I’ve recently designed a dialogue system for Sol Trader. When deciding how to support dialogue, I researched all the different ways that these systems are normally done in video games: I wanted to ensure that our system is as flexible and as immersive as possible. I’ve gone for a hybrid of all the methods I discovered and I explain how it works at the bottom of the post.
Non branching dialogue. Players walk up to the character and they deliver their message, which is often the same each time.
Branching dialogue. The classic ‘conversation tree’ approach. A preset piece of dialogue is delivered and a player has an option to choose from a range of options in reply. This then delivers another response, and the process is repeated. This is better than the non-branching approach, but can lead to linear and frustrating conversations where the player feels they’ve missed out on a vital piece of information.
Hub-and-Spokes dialogue. This is similar to Branching Dialogue above, but in this version the player chooses from a range of options on a ‘hub’ of the conversation. After hearing the response, the player is normally returned back to the main hub, or sent to a deeper hub with more options to choose from. Players can therefore exhaust the conversation options with a particular character, which can lead to rather unreal conversations if the character has infinite patience.
Parser driven dialogue. The game attempts to understand the natural language typed in by the player and responds in turn. This is relatively rare in modern games, Façade being a notable exception. The number of responses required to keep the conversation feeling natural is very time consuming to produce, and the potential for the game to misunderstand the player’s intentions is very high.
Time limited dialogue. In this version a player only has a certain number of interactions they can conduct during any particular time period, and much choose who they spend time with and what they choose to find out. This creates some interesting and potentially agonising choices for the player, although with a fully scripted game the player won’t get to explore all the options available.
Under the hood: Sol Trader’s conversation system
Conversations are something that Sol Trader has to get right. I decided as far as possible that the gameplay should be based around the character interactions, so the player must enjoy the process and not get frustrated with it.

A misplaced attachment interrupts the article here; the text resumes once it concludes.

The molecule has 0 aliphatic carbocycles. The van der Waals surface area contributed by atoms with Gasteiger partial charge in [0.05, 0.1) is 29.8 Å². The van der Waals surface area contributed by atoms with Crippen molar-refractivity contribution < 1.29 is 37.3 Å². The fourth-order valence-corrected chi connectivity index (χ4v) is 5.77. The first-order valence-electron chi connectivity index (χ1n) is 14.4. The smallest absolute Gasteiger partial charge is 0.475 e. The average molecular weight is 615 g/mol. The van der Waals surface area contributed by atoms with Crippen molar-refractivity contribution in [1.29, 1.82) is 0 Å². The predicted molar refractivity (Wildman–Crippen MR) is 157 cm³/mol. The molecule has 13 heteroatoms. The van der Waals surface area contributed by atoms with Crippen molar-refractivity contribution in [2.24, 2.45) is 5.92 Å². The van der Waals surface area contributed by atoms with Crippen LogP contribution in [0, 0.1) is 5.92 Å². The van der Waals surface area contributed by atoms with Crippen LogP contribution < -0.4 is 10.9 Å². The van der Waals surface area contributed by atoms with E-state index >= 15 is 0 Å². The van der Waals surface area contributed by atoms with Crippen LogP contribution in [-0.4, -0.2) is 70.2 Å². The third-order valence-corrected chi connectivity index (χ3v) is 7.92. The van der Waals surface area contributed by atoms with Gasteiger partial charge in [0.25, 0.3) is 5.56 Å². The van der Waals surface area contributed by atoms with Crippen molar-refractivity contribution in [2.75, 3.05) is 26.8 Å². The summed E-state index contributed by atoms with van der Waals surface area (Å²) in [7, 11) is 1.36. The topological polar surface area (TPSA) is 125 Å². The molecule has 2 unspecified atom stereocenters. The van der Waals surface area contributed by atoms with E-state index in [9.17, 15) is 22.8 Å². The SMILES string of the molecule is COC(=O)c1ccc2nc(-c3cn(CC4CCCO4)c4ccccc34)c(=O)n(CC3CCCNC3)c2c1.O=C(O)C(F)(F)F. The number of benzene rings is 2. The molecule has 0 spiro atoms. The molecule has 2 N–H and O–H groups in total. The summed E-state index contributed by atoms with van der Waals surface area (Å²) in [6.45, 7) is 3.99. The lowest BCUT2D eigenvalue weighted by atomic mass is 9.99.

I have gone for a variation on the Hub-and-Spokes method: a rules based system for choosing options, the addition of tone of voice, and two time limiting factors: patience and time of day.
When you start a conversation with a character, they have a certain amount of patience for you. This is based on their Wisdom attribute (which is generally used for emotional intelligence and maturity). It’s also modified depending on what they’re doing: if they’re languishing in prison they’ll have a lot more time for you, but if they’re on guard duty they won’t be able to stand around talking all day. If you’re a good friend they will put up with you for longer, but if they can’t stand you, you’ll get hardly any time at all.
You ‘spend’ this patience with every conversation statement you choose. Some statements require a test which will affect how much patience the statement ended up taking. Once you’re out of patience, the conversation is over. Patience regenerates slowly: you won’t be able to immediately start a new conversation with someone if you’ve just finished talking their ear off.
Tone of voice
You’ll be able to select a particular way that you say something, allowing you to flirt, to be extra obliging, try to impress the character, and so on. This will affect both the amount of patience you use up, and any tests the selected conversation statement requires.
I’ll talk more about tone of voice and how it’s implemented in a future post.
Time of day
Character go to work in the morning, and go home or out socialising in the evening. The conversation options available to you will vary depending on what they’re doing, so you’ll have a limited amount of time to interact with them.
Example: a basic greeting
Two typical conversation statements might have the following data:
Each of these two statements is checked whenever either the player needs to choose an option, or the character needs to make a response. In this case, this is the initial greeting. If you are a personal friend of the character, they’ll greet you in a warm and friendly manner. If they don’t know who you are, they’ll be much more business-like.
(You can watch me implementing this basic set of statements on this livestream archive video.)
Example: making small talk
Here are a set of conversation statements for small talk:
The player has the option to choose the first statement, which is making small talk. Note that the other options aren’t available as the
SMALL_TALK_FAILURE tags aren’t set. If the player selects this option, then a test on your charm is conducted: if works then the
SMALL_TALK_SUCCESS tag is set.
There are two statements that become available once that tag is set, and the choice will depend on whether you are socialising or chatting at a reception desk. If you’re at reception, the cost of the discussion remains 1 for the initial small talk statement, but if you were socialising, this response will give back your patience point to reuse on another statement. People have a tendency to rattle on when at the local bar!
What do you think? Can you think of anything this system doesn’t cover?
Next time I hope to have a short video showing off the basics of the system.